Henry Ruth and Kevin Reitz arrive at much the same conclusion in The Challenge of Crime: Rethinking Our Response. They document the development of current modes of punishment and control, explaining their justification and their consequences as crime-response agencies have expanded into massive uncoordinated bureaucracies. Unlike some of the other books reviewed here, Ruth and Reitz do not start with the assumption that the criminal justice system is a simple representation of society's bias against the poor. Instead, they carefully examine the complex premises put forth by advocates of conservative reforms in the mid-1970s. A national crime commission, convened by President Lyndon Johnson in 1967, had embraced the decreased use of prisons, rehabilitation of offenders, and increased commitment to building life opportunities for the nation's most disadvantaged citizens (see President's Commission on Law Enforcement and Administration of Justice 1967). The rejection of that report marked a change to newer, more punitive policies. Its leading proponent was James Q. Wilson, whose 1975 book, Thinking about Crime, preached to the public that a new and more punitive crime policy was morally the right path for the nation. ...[A]dult and juvenile criminals were no longer the deprived have-nots of the rehabilitation era. Poverty did not cause crime; youthful and adult criminals chose crime because it was easier and more profitable than working. Raising punitive costs through long-term prison sentences quickly became the eagerly received Wilsonian message. (4)

Wilson was no muddled liberal. Ruth and Reitz argue that Wilson was "a hard-boiled realist whose judgment was unclouded by sentimentality. Compassion for offenders served as neither a starting point nor an end goal of his analysis. Hardened criminals could not be deterred by increased penalties. Such persons were conceived as truly evil, and society had little choice but to separate them from the community through long-term prison sentences" (82). The chapters in the book apply this reasoning to guns, crime, crime-gun regulation, and juvenile crime.

Ruth and Reitz believe, however, that good management principles are seldom applied to crime response in America. They identify five goals that should be (but are not being) achieved: to reduce the amount of crime; to confront the debilitative presence of fear; to ensure justice for victims and offenders; to promote broad faith in the moral legitimacy of the crime response complex; and to define the proper scope of the crime response itself. They conclude that although the conservative era has shown remarkable staying power, it cannot continue in the same direction, and significant changes are all but inevitable (67).

The final book in this group, Michael Tonry's Thinking about Crime: Sense and Sensibility in American Penal Culture, explains "how contemporary American crime policies came to be as they are, and how they can be reconfigured to be made more effective" (vii). He includes in his analysis crime rates and trends, public opinion, partisan politics, and political reconfiguration. He documents such matters as disproportionate penalties, preventive detention, and prosecutorial sentence appeals. But the book digs much deeper into the role of criminal law and punishment in society and its place in the promotion of moral values. He is concerned with such phenomena as prevailing sensibilities, short-term passions and emotions, prevailing norms, ethical introspection, and contemporary Western values and practices.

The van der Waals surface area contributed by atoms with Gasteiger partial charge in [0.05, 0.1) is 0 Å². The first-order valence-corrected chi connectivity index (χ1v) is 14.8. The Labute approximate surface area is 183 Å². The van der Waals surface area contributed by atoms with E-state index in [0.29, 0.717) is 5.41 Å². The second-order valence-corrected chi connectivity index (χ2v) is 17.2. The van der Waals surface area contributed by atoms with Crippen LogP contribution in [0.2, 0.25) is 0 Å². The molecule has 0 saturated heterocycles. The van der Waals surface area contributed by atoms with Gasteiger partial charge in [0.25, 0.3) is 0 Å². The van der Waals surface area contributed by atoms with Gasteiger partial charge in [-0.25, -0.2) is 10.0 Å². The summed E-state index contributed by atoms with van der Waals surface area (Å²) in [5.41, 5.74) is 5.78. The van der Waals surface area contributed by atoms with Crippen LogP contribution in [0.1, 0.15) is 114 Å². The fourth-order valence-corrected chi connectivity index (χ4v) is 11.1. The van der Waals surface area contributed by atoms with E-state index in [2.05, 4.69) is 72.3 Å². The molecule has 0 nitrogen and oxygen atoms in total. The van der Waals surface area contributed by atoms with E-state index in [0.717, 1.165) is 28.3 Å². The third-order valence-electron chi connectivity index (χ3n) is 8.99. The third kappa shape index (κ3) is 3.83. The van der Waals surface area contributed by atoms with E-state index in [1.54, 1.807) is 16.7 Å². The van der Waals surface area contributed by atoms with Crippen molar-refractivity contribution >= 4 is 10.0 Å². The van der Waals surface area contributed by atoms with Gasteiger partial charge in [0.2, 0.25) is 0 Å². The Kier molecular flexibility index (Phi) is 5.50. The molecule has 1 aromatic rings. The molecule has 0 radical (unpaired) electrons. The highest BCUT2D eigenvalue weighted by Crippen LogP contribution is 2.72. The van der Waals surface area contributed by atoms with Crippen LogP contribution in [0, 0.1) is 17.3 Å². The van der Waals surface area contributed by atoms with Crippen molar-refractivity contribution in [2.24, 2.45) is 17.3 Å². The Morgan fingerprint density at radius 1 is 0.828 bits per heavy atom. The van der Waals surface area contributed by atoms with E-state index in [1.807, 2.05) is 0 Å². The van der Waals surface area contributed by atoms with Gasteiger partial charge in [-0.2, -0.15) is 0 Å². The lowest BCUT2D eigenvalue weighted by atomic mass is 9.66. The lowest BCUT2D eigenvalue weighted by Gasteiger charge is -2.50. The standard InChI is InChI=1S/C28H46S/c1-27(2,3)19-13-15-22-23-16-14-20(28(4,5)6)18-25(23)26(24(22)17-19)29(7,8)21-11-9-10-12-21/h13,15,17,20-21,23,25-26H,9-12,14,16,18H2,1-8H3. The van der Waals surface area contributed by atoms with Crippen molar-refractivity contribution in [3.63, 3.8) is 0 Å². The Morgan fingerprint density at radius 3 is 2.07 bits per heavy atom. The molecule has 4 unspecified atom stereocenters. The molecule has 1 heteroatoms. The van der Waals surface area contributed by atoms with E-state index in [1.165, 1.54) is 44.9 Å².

This is a book that holds us up to a mirror so that we can reflect on what we are. If readers of this journal have but one book to devote to "thinking about crime," this is it. Tonry's Thinking about Crime is easily read, clearly stated, succinct, full of good common sense, timely, a treatise of hope, and a primer for policy making.

What may be learned from these books? The overwhelming conclusion is that the time is ripe for change. The theories of crime and crime policies of the 1970s have become entrenched in bureaucracies and in a growing private industry that now represents an overwhelming financial and practical burden. Whatever the division of opinion on the nature of crime and punishment, it is becoming increasingly evident that current criminal justice and prison policies cost taxpayers far too many dollars, not even counting the "collateral damage" of ruined lives, economic losses, and prevailing fear and insecurity. The revolving door of parole violations, reconvictions, and reincarcerations is one indication of the prison system's ineffectiveness; meanwhile, warehousing the dysfunctional members of society is expensive and probably ineffective.

Though broader societal solutions for reducing crime might require radical and controversial policies, the prison system itself is a clear target for direct reform. It seems only reasonable to prepare inmates for their release, in which case correctional institutions should also be viewed as education centers. Because those in charge of them are public administrators (even in a delegated sense in private prisons), it seems appropriate that the public administration community play a part in encouraging research and development in this area.


Presidents Commission on Law Enforcement and Administration of Justice. 1967. Task Force Report: Crime and Its Impact-An Assessment. Washington, DC: U.S. Government Printing Office.

John Rouse

Ball State University

John Rouse is a professor of political science at Ball State University in Muncie, Indiana. He teaches public administration and American government at Pendleton Reformatory, a maximum-security Indiana prison. He is the principal author of The Craft of Public Administration (9th ed., McGraw-Hill, 2004).